As predicted, I fell way behind on my reading goals in April. This was because I spent way more time watching television than I did in books. I’ve sold an option on the television rights for “The New Mother” to Plan B Entertainment, and since then have been giving myself a crash course in narrative tools that work on the screen, on the off chance I get to do some TV writing. Good news for me, bad news for my new year’s resolution. Perhaps I can catch back up over the months to come, though balancing writing time and reading time is a zero-sum game.

  1. Persona by Genevieve Valentine – Whereas her last novel was a fairytale retelling, Genevieve’s newest is a psychological action thriller about fashion, expectation, and international politics. Reading this, it occurred to me that Geneveive is sort of reclaiming the Heinleinian Competent Man archetype. She is writing Competent Women, whose superhuman adroitness isn’t grounded in the technical, but the interpersonal. The national Faces of Persona are people–mostly women–who can size up situations instantly, piece out the hidden motives behind every smile, and spin intricate strategy on the fly. Within their areas of expertise, these people are basically Batman. Persona made me even more excited to eventually read Genevieve’s ongoing run on Catwoman, and I look forward to the sequel that the end of this novel strongly implies.
  2. The Prime of Miss Jean Brodie by Muriel Spark – When I realized how badly I was going to fall behind schedule this month I decided to solicit a list of people’s favorite short books by women. I have no shortage of volumes of all different lengths by men on my shelves, but my selection of women’s work is narrower. (Hence the gender parity project.) The Prime of Miss Jean Brodie was the most widely recommended book I didn’t already own. I thought it very good, but perhaps enjoyed it less than some of those who recommended it to me. Many of the folks I’ve told I was reading this have exclaimed, “Oh, I love The Prime of Miss Jean Brodie!” I liked it, but I didn’t love it. I thought it was psychologically incisive and structurally clever, using repetition in a manner similar to Catch-22, where scenes and exchanges recur verbatim but with ramifying meaning each time. But it is still my impression that it didn’t touch me as deeply as it has many. Do you love this book? I’d like to know what you love about it.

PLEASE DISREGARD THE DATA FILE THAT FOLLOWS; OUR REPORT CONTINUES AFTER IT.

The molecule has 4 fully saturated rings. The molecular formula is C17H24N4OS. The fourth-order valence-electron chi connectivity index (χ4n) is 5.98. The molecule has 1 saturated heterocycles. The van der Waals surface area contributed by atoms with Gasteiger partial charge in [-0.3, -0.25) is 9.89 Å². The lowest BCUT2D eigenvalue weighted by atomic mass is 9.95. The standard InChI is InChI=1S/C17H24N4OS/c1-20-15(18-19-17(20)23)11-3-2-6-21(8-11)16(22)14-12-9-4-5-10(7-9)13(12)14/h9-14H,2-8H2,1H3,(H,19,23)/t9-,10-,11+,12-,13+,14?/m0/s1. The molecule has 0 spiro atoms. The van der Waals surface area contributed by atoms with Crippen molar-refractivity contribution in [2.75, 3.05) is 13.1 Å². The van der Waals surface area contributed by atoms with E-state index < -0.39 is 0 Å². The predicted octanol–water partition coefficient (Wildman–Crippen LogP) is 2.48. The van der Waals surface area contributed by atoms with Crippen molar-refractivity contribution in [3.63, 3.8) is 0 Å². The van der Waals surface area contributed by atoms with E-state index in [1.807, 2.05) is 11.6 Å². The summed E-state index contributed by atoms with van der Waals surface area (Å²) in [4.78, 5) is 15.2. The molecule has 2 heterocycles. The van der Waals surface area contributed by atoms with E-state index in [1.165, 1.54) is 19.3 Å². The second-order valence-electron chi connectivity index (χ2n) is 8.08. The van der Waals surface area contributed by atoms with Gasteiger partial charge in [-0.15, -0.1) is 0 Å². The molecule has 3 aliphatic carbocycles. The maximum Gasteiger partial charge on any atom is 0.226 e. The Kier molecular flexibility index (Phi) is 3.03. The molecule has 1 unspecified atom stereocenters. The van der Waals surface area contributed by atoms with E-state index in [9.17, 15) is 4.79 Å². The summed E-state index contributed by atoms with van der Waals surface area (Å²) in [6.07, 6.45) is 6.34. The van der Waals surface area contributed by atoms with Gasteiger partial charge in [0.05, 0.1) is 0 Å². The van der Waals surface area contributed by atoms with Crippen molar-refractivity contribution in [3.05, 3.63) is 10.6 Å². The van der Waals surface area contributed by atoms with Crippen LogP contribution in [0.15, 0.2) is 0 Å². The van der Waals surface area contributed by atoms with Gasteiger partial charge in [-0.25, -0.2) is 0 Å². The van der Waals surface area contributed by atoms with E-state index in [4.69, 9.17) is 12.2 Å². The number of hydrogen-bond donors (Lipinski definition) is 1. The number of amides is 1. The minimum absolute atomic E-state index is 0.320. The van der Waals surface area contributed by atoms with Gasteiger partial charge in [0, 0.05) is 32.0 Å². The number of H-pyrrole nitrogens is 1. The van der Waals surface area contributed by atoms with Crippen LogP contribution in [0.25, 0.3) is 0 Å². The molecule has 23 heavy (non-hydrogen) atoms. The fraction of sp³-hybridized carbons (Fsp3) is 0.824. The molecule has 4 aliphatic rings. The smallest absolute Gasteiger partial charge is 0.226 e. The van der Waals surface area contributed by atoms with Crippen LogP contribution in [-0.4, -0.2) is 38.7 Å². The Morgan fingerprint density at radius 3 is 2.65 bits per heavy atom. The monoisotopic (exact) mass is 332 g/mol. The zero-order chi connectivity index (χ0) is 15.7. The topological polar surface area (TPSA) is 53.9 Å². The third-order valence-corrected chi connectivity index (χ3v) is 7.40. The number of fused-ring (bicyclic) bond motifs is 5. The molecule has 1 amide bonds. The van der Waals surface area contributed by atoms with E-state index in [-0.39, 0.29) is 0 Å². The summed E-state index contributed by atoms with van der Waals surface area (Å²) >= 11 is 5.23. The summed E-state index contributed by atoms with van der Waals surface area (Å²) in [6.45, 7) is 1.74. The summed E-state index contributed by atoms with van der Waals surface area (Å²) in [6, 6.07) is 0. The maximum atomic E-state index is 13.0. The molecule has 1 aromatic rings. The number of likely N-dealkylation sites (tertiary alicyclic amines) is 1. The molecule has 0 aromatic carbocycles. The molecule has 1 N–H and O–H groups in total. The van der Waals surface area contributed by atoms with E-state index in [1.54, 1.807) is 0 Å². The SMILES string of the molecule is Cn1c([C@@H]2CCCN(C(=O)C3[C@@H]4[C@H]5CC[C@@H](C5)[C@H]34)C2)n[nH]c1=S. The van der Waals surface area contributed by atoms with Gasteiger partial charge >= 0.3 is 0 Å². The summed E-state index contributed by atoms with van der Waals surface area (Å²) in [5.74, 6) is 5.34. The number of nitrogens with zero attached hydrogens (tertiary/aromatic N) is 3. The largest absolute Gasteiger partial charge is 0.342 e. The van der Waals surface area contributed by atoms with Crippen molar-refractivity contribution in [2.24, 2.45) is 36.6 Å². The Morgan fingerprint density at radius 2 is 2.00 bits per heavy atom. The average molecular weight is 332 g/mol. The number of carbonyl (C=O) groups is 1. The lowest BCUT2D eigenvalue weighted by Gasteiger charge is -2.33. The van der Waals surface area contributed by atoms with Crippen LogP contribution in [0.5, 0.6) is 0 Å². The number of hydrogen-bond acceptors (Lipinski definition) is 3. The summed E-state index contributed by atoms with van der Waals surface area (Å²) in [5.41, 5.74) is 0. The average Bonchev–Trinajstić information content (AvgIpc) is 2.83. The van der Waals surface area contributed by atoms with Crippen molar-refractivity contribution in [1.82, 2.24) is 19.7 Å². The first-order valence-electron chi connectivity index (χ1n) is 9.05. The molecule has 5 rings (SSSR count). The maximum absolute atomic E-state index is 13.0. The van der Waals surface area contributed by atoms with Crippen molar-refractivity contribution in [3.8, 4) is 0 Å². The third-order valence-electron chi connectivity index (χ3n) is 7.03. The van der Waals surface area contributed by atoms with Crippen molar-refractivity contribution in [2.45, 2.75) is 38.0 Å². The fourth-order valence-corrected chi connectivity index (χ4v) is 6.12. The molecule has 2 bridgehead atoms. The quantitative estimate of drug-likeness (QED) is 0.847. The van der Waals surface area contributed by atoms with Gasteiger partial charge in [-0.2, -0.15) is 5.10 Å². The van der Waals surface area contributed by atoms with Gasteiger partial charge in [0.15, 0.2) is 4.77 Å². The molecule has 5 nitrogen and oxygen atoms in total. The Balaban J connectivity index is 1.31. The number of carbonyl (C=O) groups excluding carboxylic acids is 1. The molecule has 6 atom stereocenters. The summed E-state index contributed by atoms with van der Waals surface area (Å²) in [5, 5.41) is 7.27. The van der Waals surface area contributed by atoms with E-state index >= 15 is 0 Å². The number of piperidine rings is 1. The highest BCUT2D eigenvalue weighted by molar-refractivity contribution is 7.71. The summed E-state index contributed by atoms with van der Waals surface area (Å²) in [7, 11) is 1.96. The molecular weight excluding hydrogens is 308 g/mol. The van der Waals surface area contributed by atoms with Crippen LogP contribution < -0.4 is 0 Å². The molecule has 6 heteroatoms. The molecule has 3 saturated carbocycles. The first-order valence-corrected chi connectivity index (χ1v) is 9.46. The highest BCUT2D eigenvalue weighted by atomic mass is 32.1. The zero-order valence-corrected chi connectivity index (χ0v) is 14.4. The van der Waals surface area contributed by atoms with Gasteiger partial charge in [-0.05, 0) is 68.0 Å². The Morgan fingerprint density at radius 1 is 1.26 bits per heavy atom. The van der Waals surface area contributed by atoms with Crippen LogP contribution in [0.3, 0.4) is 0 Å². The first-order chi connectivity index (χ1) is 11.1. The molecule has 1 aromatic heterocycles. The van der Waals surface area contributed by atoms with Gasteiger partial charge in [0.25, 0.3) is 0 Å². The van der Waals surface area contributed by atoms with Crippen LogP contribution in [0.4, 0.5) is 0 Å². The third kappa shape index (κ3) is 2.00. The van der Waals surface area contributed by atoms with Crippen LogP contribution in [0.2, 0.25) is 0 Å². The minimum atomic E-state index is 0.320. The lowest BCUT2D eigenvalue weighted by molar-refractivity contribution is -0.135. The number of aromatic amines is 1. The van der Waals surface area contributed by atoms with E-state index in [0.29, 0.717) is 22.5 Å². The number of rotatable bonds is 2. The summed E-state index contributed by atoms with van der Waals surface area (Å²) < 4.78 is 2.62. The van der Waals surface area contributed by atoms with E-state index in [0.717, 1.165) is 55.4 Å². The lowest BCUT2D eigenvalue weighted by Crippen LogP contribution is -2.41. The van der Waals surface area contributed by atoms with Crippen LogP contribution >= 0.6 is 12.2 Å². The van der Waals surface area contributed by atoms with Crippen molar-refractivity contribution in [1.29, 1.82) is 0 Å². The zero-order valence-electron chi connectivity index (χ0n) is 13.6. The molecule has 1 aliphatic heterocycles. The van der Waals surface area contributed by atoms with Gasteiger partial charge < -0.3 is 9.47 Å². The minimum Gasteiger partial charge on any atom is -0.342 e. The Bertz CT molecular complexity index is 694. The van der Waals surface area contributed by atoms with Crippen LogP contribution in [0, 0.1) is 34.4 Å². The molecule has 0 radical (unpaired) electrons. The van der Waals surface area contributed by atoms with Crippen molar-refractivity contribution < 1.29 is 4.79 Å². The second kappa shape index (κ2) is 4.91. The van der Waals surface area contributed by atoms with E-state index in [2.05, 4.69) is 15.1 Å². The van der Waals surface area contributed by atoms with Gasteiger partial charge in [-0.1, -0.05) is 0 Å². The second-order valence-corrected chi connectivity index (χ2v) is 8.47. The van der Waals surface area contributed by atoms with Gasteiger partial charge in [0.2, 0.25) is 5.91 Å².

3. Red Spikes by Margo Lanagan –A slim collection that I nonetheless took a long time to finish. My favorite story in here was “Monkey’s Paternoster,” a tale from the point of view of a monkey at an Indian temple as the group’s patriarch dies and is violently replaced. I also liked “Forever Upward,” in which a young girl rediscovers the techniques for speaking to old gods, gods that have been displaced by those of a colonizing group. Many of the others, though, I thought forgettable. Lanagan writes dark-toned, thick-voiced tales that explore their speculative premises from deeply embedded point of view. When all the elements are working the result is unforgettable–stories like “Singing my Sister Down” and “An Honest Day’s Work.” But other times her stories strike me more as B-sides or exercises. Never bad, but not memorably compelling. This collection had more of the latter than the former.
  4. The Lagoon by Lilli Carré –A lyric graphic novel with thick black art that reminded me at times of a less photorealistic Charles Burns. Three generations of a family live next to a lagoon where a creature lives and sings haunting songs. All three have vague relationships of sorts with the creature. Symbols and images stack atop one another, but don’t seem to add up to much. If there is a coherent metaphorical framework under this narrative, it was too deeply buried for me to find it. If someone wanted to propose a reading of what this story meant I’m sure I could be persuaded that they were right. But I enjoyed this only as a gnomic dreamscape, and my feeling is that finding coherent meaning in The Lagoon would take more effort than can be reasonably asked of a reader.